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Yarn, Doug: Using Biological Knowledge to Mediator's Advantage - Video

by Doug Yarn
February 2011

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Doug Yarn talks about people biologically having both a taste for cooperation and competition, and how as a mediator, one might use that knowledge to move forward with parties.

Biography


Doug Yarn teaches in the areas of conflict resolution and professional responsibility and serves as Executive Director of the Consortium on Negotiation and Conflict Resolution, a leading inter-university, multi-disciplinary theory-building center. He has taught at the law schools of Emory University and University of Georgia and in the civil engineering department at the Georgia Institute of Technology. Before joining the GSU faculty, Professor Yarn practiced as a litigator, in-house counsel for an investment banking firm, and in-house attorney, mediator, and panelist trainer for the AAA. He has trained mediators and arbitrators nationwide, drafted arbitration legislation, and designed conflict management systems for private and public entities.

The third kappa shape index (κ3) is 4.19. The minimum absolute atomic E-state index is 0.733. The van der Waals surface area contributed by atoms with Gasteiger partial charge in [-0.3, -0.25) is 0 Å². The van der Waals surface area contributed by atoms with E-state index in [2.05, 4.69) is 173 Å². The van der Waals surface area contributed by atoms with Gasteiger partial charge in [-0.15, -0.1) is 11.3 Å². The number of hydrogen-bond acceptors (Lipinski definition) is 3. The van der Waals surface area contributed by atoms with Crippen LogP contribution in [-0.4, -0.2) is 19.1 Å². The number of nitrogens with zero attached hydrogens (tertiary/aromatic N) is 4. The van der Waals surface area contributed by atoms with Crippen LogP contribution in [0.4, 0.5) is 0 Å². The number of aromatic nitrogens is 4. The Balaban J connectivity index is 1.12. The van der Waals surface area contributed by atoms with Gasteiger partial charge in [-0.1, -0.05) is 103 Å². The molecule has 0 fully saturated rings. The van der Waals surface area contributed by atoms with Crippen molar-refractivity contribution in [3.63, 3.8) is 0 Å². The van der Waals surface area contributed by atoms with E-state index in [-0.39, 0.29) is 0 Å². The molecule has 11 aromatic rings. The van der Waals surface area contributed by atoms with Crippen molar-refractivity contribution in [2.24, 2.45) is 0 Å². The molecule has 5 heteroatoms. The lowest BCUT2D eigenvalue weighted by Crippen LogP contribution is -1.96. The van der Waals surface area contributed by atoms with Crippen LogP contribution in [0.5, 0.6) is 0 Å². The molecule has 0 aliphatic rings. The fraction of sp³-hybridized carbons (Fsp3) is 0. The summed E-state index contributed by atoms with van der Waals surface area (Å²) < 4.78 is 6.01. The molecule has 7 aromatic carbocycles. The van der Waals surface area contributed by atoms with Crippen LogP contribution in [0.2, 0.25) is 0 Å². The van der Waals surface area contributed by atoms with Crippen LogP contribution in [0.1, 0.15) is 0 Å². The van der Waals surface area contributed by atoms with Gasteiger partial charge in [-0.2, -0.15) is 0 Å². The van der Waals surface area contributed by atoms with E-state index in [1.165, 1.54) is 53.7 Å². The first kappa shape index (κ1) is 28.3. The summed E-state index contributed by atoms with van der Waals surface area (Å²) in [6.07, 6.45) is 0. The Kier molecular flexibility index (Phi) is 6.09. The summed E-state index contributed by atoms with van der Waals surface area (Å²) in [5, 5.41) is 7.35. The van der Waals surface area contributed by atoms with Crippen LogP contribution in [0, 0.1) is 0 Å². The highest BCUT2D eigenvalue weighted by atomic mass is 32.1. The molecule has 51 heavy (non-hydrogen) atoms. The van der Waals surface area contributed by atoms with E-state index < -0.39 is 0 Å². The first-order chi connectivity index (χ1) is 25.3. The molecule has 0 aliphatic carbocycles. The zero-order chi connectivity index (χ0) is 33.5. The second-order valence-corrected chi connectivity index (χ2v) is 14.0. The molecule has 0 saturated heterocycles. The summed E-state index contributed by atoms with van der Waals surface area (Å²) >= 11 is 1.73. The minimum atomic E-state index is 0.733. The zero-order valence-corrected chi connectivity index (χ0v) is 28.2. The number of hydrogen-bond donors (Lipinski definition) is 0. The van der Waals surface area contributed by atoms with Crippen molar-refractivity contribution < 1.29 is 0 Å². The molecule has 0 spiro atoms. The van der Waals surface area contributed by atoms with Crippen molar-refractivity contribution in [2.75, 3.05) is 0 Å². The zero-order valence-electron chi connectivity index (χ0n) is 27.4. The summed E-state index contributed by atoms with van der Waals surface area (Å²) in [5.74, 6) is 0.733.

Professor Yarn has served as a facilitator and mediator in hundreds of civil legal disputes and numerous public policy disputes involving issues such as access to health care, land use, and the environment. His publications include, practice treatises on alternative dispute resolution, the authoritative dictionary for conflict resolution, and numerous book chapters and articles. His research interests include international environmental conflict resolution, ADR ethics, conflict management in institutions of higher education, history of English arbitration, dueling codes, apology and forgiveness, biological foundations of conflict resolution, and conciliatory behavior in non-human primates. In his spare time, he plays Uilleann pipes in a traditional Irish ceili band.

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